Replacing the Pellicle of an MA1 sextant

8 10 2016

This post is preceded by  “A Countinho-Pattern Bubble sextant’; “How to Refill C Plath Bubble Artificial Horizon”; “The SOLD KM2 Bubble Sextant”; “C Plath Bubble Horizon Attachment”;“A gummed up AN5851-1 averager”, “Bubble illumination of Mk V and AN 5851 bubble sextants” ,  ”Refilling Mark V/AN5851 bubble  chambers” ,  ”Overhaul of MkV/An5851 bubble chamber” ,  ”AN5851-1 : jammed shades carrousel” ,  ”A Byrd sextant restored” ,  ”Update on Byrd Aircraft Sextant”, “A nautical sextant bubble horizon” and “Sealing A10 vapour pressure bubble chambers.”


Figure 1: MA 1 light path diagram.

Figure 1 shows the light path diagram for the MA 1 aeronautical sextant click on it to enlarge). Its near relative, the MA 2 uses a spirit level as a horizontal reference, but the MA 1 uses a mirror whose surface is maintained horizontal by a hanging weight damped in fluid. Light from a bulb passes through a condenser lens system, through an orange-coloured reticle, through a thin transparent membrane or pellicle, through an objective lens and then is reflected off the mirror. On its return path it is reflected off the under surface of the pellicle into the eyepiece.

Rays from the observed object pass via the index prism and an objective lens system, are deflected through 90 degrees by a pentaprism and then pass via another reticle into the eye piece in such a way that the black lines of the object reticle, the orange lines of the mirror reticle and the observed object may be in view together. The object is kept in coincidence with the orange reticle, as far as possible in the centre of the field of view, as indicated by the object reticle.

The pellicle was probably made from flexible collodion, a substance based on nitro-cellulose that forms an exceedingly thin film, but which suffers from the disadvantage of being very delicate and prone to distortion and wrinkling if it becomes damp. Forty-odd years after manufacture, the dry nitrogen with which the instrument was filled has often been replaced by air and the dessicator has become saturated with water, so that the image of the orange reticle becomes distorted by wrinkles. While very thin transparent plastic films are now available in the form of food wrap, it seems to me to be much simpler to replace the pellicle by a microscope cover slip. Its thickness is about 0.14 mm and so light is reflected off both surfaces of the glass to give a double image of the horizontal reticle line. This is not necessarily a disadvantage, as it is easier to place an image of a star between lines than it is to superimpose the image upon a single line, though motion of the aircraft is likely to make this a moot point.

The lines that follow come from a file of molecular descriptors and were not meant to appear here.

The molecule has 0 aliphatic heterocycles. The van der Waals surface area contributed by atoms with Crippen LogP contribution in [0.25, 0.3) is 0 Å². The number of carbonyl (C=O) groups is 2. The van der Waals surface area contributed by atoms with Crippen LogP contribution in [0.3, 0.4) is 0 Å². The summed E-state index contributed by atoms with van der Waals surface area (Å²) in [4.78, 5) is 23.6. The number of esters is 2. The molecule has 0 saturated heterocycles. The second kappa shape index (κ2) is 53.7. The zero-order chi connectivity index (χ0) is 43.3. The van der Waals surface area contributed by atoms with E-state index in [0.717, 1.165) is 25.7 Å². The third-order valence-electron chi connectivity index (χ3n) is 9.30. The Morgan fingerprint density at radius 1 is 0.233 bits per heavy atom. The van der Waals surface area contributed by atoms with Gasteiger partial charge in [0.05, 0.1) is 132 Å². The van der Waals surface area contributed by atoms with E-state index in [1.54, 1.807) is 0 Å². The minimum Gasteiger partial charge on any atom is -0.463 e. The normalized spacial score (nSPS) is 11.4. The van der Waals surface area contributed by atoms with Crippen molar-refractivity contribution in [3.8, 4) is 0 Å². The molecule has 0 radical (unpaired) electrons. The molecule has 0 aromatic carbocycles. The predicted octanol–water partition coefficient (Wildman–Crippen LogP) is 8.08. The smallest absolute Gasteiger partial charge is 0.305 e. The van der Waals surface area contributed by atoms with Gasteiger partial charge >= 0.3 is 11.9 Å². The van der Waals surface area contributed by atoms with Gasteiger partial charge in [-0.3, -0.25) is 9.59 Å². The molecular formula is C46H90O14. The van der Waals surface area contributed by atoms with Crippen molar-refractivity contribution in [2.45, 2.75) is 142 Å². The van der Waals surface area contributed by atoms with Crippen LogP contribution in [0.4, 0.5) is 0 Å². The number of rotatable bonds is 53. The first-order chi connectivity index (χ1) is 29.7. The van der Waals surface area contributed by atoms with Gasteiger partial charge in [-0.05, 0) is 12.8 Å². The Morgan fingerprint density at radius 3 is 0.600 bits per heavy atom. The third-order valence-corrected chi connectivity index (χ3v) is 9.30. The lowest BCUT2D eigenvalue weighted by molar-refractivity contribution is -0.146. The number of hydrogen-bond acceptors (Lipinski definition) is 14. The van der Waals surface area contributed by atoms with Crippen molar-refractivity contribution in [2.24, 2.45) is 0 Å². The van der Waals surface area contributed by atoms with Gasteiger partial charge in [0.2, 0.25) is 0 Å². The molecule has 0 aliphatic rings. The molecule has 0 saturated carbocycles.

There is a method using food wrap and I include it as an appendix.

The first step is to remove the dessicator by withdrawing two countersunk screws circled in white in Figure 2. This makes it slightly easier to remove the left side of the instrument together with the shades mechanism and also allows the dessicant to be refreshed if the granules are pink or white. The end of the dessicator unscrews and the granules can then be tipped out onto a shallow tray and baked in an oven at 120  Celsius for 20 minutes or until they have regained a blue colour.


Figure 2: Remove dessicator.

Then the four corner screws are removed as shown in Figure 3. Remove the screws completely before attempting to lift off the side cover. Then lift the rear of the cover a few millimetres and slide the cover backwards for a few millimetres, to avoid fouling the shades mechanism on the frame.


Figure 3: Remove left cover.

This exposes the pellicle on its frame. Removal of two screws allows it to be lifted out for inspection, holding it by its edges (Figure 4).


Figure 4: Remove pellicle frame.

If the pellicle appears to be flat and undamaged, dust particles may be removed by gently blowing dry air on to it or by very light brushing  with a soft camel hair brush. If you are ham-handed it is better to leave dust in place rather than risk damage to an intact pellicle. If, however, the pellicle is broken or wrinkled, remove its remains with a finger nail and then clean the front machined surface with ether solvent. It is then a simple matter to place three tiny drops of super glue on the frame and, using tweezers, to glue a microscope cover slip in place (Figure 5). A nicely worded request for a small handful of cover slips is unlikely to be refused at your local medical laboratory. They are perfectly clean as they come from the maker, so try to keep them that way.


Figure 5: Replace pellicle with cover slip.

Figure 6 shows the eyepiece view after replacing the pellicle with a cover slip.


Figure 6: View through eyepiece, using cover slip as semi-reflective mirror.


Using food film as a pellicle replacement is slightly more difficult:

1)  Obtain a circular embroidery frame such as may be had for a very few dollars and stretch a piece of food film (Clingwrap, Gladwrap etc) over it, adjusting the frame until the film is perfectly flat and wrinkle free. Make sure that it is perfectly clean and free from finger marks.

2) After cleaning old pellicle off the frame, place a smear of two-part epoxy adhesive (e.g. Araldite) around the frame, just outside the flat machined area, avoiding placing adhesive on the flat surface itself.

3) Set the frame down on the centre of the film, adding a weight of a few hundred grams to hold it in place until the adhesive dries. Then trim off excess film with sharp nail scissors or the like.




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